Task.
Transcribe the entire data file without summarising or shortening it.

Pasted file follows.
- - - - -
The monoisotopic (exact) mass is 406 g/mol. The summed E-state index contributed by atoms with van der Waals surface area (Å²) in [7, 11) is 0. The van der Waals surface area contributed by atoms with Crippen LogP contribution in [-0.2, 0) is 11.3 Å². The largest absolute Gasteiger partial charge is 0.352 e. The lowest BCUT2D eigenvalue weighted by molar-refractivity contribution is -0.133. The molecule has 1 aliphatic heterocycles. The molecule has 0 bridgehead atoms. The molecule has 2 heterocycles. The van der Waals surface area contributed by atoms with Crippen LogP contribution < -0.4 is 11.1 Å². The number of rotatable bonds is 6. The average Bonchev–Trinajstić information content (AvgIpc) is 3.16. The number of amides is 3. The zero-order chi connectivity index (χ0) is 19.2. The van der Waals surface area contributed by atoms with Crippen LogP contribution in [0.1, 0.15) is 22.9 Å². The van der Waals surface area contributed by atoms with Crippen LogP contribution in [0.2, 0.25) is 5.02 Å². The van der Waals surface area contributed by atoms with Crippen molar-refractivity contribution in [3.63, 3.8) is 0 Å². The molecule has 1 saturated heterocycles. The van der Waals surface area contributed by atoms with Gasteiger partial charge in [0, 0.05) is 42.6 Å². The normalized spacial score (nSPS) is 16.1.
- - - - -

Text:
The monoisotopic (exact) mass is 406 g/mol. The summed E-state index contributed by atoms with van der Waals surface area (Å²) in [7, 11) is 0. The van der Waals surface area contributed by atoms with Crippen LogP contribution in [-0.2, 0) is 11.3 Å². The largest absolute Gasteiger partial charge is 0.352 e. The lowest BCUT2D eigenvalue weighted by molar-refractivity contribution is -0.133. The molecule has 1 aliphatic heterocycles. The molecule has 0 bridgehead atoms. The molecule has 2 heterocycles. The van der Waals surface area contributed by atoms with Crippen LogP contribution < -0.4 is 11.1 Å². The number of rotatable bonds is 6. The average Bonchev–Trinajstić information content (AvgIpc) is 3.16. The number of amides is 3. The zero-order chi connectivity index (χ0) is 19.2. The van der Waals surface area contributed by atoms with Crippen LogP contribution in [0.1, 0.15) is 22.9 Å². The van der Waals surface area contributed by atoms with Crippen LogP contribution in [0.2, 0.25) is 5.02 Å². The van der Waals surface area contributed by atoms with Crippen molar-refractivity contribution in [3.63, 3.8) is 0 Å². The molecule has 1 saturated heterocycles. The van der Waals surface area contributed by atoms with Gasteiger partial charge in [0, 0.05) is 42.6 Å². The normalized spacial score (nSPS) is 16.1.